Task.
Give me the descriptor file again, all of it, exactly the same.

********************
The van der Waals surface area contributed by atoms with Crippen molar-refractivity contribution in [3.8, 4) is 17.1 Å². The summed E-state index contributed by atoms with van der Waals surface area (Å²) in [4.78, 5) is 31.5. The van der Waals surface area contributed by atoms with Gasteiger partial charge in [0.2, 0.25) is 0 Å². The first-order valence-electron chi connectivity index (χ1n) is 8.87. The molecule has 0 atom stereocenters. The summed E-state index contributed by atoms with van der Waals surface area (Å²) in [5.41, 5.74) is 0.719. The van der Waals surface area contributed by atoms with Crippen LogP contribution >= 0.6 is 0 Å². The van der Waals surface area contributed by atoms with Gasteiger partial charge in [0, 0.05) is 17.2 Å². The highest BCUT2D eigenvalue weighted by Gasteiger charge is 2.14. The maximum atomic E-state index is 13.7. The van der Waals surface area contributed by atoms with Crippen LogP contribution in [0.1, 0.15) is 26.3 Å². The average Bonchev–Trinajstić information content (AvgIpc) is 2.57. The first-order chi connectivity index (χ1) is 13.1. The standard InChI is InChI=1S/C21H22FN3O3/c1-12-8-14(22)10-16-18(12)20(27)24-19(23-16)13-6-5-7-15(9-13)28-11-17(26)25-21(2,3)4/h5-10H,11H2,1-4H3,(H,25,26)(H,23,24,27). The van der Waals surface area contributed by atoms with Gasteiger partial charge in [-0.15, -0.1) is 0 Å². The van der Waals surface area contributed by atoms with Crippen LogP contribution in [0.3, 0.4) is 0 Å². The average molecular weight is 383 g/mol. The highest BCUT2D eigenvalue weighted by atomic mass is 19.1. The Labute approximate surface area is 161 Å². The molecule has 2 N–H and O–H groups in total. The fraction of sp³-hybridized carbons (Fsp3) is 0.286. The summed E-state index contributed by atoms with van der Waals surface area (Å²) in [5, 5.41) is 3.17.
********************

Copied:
The van der Waals surface area contributed by atoms with Crippen molar-refractivity contribution in [3.8, 4) is 17.1 Å². The summed E-state index contributed by atoms with van der Waals surface area (Å²) in [4.78, 5) is 31.5. The van der Waals surface area contributed by atoms with Gasteiger partial charge in [0.2, 0.25) is 0 Å². The first-order valence-electron chi connectivity index (χ1n) is 8.87. The molecule has 0 atom stereocenters. The summed E-state index contributed by atoms with van der Waals surface area (Å²) in [5.41, 5.74) is 0.719. The van der Waals surface area contributed by atoms with Crippen LogP contribution >= 0.6 is 0 Å². The van der Waals surface area contributed by atoms with Gasteiger partial charge in [0, 0.05) is 17.2 Å². The highest BCUT2D eigenvalue weighted by Gasteiger charge is 2.14. The maximum atomic E-state index is 13.7. The van der Waals surface area contributed by atoms with Crippen LogP contribution in [0.1, 0.15) is 26.3 Å². The average Bonchev–Trinajstić information content (AvgIpc) is 2.57. The first-order chi connectivity index (χ1) is 13.1. The standard InChI is InChI=1S/C21H22FN3O3/c1-12-8-14(22)10-16-18(12)20(27)24-19(23-16)13-6-5-7-15(9-13)28-11-17(26)25-21(2,3)4/h5-10H,11H2,1-4H3,(H,25,26)(H,23,24,27). The van der Waals surface area contributed by atoms with Gasteiger partial charge in [-0.15, -0.1) is 0 Å². The van der Waals surface area contributed by atoms with Crippen LogP contribution in [0.3, 0.4) is 0 Å². The average molecular weight is 383 g/mol. The highest BCUT2D eigenvalue weighted by atomic mass is 19.1. The Labute approximate surface area is 161 Å². The molecule has 2 N–H and O–H groups in total. The fraction of sp³-hybridized carbons (Fsp3) is 0.286. The summed E-state index contributed by atoms with van der Waals surface area (Å²) in [5, 5.41) is 3.17.